With a transaction volume of 400 billion RMB involved, how will law enforcement agencies handle the confiscated cryptocurrency?

Virtual currency is no longer far away from our daily lives, and more and more people are learning about it and using it through various channels. Due to the characteristics of virtual currency such as virtuality, decentralization, and anonymity, it has become a “secret weapon” for many crimes such as money laundering and illegal fundraising.

Recently, there was a high-profile “cross-border online gambling case” in Jingmen City, Hubei Province, where the suspects used virtual currency for settlement. The special task force coordinated with the virtual currency issuing institution, froze the relevant virtual currency accounts involved in the case, and prevented the flow of virtual currency worth 160 million US dollars (about 1 billion yuan) into the hands of the suspect group. In October 2022, the People’s Court of Shayang County made a judgment to confiscate some of the frozen virtual currency in accordance with the law. This case became the first case of “confiscation of virtual currency through judicial judgment” in China.

So, people can’t help but wonder, how is the “confiscation of virtual currency” actually implemented? How does the executing authority liquidate these virtual currencies? Will these liquidation methods violate the law? This article will explain the judicial execution of virtual currency for everyone.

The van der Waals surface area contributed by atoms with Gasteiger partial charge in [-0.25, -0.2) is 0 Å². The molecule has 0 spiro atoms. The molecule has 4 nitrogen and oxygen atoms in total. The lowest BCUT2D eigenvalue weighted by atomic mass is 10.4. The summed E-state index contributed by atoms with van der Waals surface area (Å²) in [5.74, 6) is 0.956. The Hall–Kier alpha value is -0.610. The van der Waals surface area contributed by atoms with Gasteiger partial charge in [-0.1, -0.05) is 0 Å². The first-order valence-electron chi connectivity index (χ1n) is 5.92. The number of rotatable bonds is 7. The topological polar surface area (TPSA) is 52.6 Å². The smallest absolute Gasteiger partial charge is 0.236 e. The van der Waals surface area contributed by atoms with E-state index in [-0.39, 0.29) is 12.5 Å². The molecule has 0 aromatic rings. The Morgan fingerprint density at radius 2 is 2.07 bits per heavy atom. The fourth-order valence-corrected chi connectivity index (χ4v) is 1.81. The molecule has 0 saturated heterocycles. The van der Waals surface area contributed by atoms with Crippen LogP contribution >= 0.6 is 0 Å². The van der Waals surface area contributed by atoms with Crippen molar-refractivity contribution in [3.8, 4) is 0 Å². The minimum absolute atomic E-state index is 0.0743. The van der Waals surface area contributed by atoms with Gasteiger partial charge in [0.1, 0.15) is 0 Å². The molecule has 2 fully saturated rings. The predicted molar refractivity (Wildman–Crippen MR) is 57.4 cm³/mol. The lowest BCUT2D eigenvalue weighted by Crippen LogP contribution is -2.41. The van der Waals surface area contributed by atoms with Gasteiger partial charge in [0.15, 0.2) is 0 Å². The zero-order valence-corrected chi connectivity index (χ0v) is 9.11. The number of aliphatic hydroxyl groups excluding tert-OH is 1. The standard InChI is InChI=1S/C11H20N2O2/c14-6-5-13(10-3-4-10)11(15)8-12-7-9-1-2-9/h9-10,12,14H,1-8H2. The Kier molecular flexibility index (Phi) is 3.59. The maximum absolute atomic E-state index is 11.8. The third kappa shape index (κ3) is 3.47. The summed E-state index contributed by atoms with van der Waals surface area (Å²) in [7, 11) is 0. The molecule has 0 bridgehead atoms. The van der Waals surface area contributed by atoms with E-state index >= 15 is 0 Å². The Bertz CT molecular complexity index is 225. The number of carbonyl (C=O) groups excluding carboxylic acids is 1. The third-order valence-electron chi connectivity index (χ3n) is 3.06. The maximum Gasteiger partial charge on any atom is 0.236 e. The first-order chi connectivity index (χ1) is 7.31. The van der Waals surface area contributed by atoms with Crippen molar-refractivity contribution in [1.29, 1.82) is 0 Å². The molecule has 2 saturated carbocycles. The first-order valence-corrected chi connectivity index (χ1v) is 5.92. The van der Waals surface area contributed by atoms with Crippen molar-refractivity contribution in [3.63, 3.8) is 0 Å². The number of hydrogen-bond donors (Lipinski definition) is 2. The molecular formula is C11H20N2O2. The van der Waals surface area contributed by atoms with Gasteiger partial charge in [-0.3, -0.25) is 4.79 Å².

Risk Warning: This article only represents the personal views of Lawyer Honglin and is for communication and discussion purposes only. It does not constitute legal advice on specific matters and commercial projects. If you need consultation on specific matters, you can add the author’s WeChat at the end of the article.

01. Traditional Execution Methods for Involved Assets

The general criminal litigation process consists of three stages: police investigation, procuratorate prosecution, and court trial. The handling of involved assets is generally carried out through compulsory measures such as sealing, seizure, freezing, recovery, and confiscation, which are approved by the investigating authority (police). After the police investigation is completed, the case will be transferred to the procuratorate, which will initiate public prosecution and propose handling opinions on the involved assets. Subsequently, the case will be transferred to the court, which shall make a judgment in accordance with the law and handle the involved assets. If the involved assets are found to be illegal gains or should be recovered in accordance with the law, they should be returned to the victim or confiscated and handed over to the state treasury. The above process is shown in the following diagram:

02. Challenges in the Execution of Virtual Currency

Due to the uniqueness of virtual currency, it is difficult for law enforcement personnel to handle the involved assets in accordance with the above conventional process. The main challenges in the execution of virtual currency are as follows:

1. Difficulty in implementing seizure measures

Unlike regular assets, in order for law enforcement agencies to seize virtual currencies, they first need to obtain the keys (private key, mnemonic phrase, etc.) from the suspects. The suspects agree to transfer the virtual currencies in their electronic wallets to the police, who then safeguard the keys and wallets. Therefore, if the suspects do not cooperate, the police cannot seize these virtual assets.

2. Difficulty in Safeguarding Virtual Currencies